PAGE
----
Saturday, August 08, 2009

A Book Too Far

Sometimes one can become so immersed in a literary/academic project for so long that one comes to suffer what the Early Church Fathers called apatheia. At times like this, my old friend Wordsworth has a few words to say about it.

The Table Turned by William Wordsworth

Up! up! my Friend, and quit your books;
Or surely you'll grow double:
Up! up! my Friend, and clear your looks;
Why all this toil and trouble?

The sun, above the mountain's head,
A freshening lustre mellow
Through all the long green fields has spread,
His first sweet evening yellow.
'tis a dull and endless strife:
Come, hear the woodland linnet,
How sweet his on my life,
There's more of wisdom in it.

And hark! how blithe the throstle sings!
He, too, is no mean preacher:
Come forth into the light of things,
Let Nature be your teacher.

She has a world of ready wealth,
Our minds and hearts to bless--
Spontaneous wisdom breathed by health,
Truth breathed by cheerfulness.

One impulse from a vernal wood
May teach you more of man,
Of moral evil and of good,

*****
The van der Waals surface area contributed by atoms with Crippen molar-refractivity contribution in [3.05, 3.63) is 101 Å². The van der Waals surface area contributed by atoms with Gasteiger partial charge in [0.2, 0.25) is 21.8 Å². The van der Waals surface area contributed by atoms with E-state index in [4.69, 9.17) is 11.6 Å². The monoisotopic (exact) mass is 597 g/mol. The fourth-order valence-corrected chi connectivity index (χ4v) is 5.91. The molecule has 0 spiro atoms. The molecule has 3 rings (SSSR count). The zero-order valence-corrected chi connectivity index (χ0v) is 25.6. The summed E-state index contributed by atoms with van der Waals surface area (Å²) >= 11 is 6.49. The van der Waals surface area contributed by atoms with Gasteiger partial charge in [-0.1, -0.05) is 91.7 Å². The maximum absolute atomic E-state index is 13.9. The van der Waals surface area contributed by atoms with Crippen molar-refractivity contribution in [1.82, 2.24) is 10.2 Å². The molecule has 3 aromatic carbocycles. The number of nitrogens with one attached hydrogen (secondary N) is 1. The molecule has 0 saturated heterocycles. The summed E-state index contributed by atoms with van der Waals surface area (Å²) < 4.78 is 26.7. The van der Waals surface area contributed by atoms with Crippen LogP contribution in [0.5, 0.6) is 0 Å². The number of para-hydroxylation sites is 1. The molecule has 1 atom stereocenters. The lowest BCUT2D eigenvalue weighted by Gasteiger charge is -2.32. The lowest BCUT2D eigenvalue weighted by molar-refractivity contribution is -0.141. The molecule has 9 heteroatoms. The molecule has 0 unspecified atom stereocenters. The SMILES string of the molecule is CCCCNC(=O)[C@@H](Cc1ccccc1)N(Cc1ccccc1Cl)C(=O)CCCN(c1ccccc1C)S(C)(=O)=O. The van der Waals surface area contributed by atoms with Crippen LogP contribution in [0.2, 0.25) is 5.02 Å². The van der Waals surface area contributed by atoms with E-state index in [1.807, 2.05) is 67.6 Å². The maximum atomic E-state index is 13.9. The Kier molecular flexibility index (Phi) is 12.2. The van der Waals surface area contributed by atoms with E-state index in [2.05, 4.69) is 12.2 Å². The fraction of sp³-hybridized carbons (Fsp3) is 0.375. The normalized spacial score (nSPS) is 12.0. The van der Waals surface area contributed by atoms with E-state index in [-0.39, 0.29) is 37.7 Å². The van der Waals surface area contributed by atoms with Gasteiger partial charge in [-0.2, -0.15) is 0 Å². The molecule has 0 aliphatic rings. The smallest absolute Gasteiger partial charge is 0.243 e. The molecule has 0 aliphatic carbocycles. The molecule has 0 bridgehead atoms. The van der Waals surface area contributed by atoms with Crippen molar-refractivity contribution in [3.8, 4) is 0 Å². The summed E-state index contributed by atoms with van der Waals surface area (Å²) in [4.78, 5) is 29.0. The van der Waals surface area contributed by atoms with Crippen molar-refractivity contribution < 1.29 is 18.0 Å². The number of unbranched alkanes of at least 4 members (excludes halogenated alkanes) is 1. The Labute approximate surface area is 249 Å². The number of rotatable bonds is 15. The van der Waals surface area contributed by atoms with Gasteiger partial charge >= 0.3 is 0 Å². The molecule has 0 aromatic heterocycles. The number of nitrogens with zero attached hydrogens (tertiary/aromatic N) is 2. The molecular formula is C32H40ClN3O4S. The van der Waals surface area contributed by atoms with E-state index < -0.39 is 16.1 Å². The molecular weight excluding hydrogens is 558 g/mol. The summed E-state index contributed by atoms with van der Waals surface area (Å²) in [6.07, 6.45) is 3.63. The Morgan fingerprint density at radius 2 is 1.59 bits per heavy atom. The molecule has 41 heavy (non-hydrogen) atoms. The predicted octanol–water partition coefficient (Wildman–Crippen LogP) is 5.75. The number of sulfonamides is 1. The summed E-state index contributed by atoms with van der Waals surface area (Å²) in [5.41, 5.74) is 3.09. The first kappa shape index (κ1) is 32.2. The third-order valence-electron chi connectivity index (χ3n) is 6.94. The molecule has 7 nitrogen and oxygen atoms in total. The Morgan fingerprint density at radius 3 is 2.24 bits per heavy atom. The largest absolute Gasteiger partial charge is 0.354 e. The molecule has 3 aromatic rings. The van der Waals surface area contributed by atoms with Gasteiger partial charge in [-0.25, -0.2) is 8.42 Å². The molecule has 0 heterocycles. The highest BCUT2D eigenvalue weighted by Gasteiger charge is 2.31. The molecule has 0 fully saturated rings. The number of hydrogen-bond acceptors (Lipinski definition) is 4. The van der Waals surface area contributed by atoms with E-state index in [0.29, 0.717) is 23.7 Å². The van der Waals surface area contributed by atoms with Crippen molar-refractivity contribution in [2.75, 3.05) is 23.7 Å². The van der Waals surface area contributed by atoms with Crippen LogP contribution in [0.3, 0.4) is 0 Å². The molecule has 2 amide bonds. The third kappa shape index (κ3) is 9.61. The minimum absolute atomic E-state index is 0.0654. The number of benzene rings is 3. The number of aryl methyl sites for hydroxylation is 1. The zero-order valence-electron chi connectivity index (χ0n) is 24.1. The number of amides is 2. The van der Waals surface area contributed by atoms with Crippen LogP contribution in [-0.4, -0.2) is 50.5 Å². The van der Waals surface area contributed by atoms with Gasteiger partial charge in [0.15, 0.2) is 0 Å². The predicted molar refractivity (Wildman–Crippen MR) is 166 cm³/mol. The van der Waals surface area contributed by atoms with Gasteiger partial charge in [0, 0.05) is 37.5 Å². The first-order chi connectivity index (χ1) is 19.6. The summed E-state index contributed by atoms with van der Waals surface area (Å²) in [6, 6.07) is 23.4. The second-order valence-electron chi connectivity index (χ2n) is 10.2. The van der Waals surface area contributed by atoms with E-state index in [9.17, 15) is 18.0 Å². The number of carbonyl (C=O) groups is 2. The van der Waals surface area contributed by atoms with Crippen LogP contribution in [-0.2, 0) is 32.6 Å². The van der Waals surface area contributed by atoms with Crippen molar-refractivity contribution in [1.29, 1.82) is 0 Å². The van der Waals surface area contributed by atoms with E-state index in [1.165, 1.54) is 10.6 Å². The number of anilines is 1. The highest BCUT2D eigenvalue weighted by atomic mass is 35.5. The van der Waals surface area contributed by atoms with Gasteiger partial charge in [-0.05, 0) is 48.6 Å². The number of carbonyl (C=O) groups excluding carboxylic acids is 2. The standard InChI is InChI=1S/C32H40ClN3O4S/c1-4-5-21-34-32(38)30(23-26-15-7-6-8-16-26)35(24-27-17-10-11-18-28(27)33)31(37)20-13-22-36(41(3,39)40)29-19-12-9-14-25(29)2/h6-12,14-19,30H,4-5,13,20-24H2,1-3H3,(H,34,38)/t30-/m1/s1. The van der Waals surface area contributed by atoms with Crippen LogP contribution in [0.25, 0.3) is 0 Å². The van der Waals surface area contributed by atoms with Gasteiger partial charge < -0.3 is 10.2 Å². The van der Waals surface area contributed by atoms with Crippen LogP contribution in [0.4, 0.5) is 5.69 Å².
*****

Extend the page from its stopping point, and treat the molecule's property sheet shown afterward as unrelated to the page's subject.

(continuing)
Than all the sages can.

Sweet is the lore which Nature brings;
Our meddling intellect
Mis-shapes the beauteous forms of things:--
We murder to dissect.

Enough of Science and of Art;
Close up those barren leaves;
Come forth, and bring with you a heart
That watches and receives.


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Anonymous Matthew R Green said...

As I've seen it used, many of the Early Church Fathers considered apatheia a good thing. The Neoplatonists used it as emotionlessness, but I thought the church saw it as healthy detachment from the world - appreciating the things of creation without feeling needful of them.

10:46 PM  
Blogger Unknown said...

Hi Matthew,

Yes, many of the Early Church Fathers considered apatheia as neutral or good. They often used it to means a form of detachment from the world. This concept was heavily influenced by Greek Stoic philosophy. I believe the concept of apatheia or detachment was taken further by the via negativa movement of the Spanish mystics.

My personal comment is that when I find myself deeply involved in a period of theological research and writing, the activity has a tendency to draw me away from people, community and even from God! That is a scary thought.

1:47 PM  

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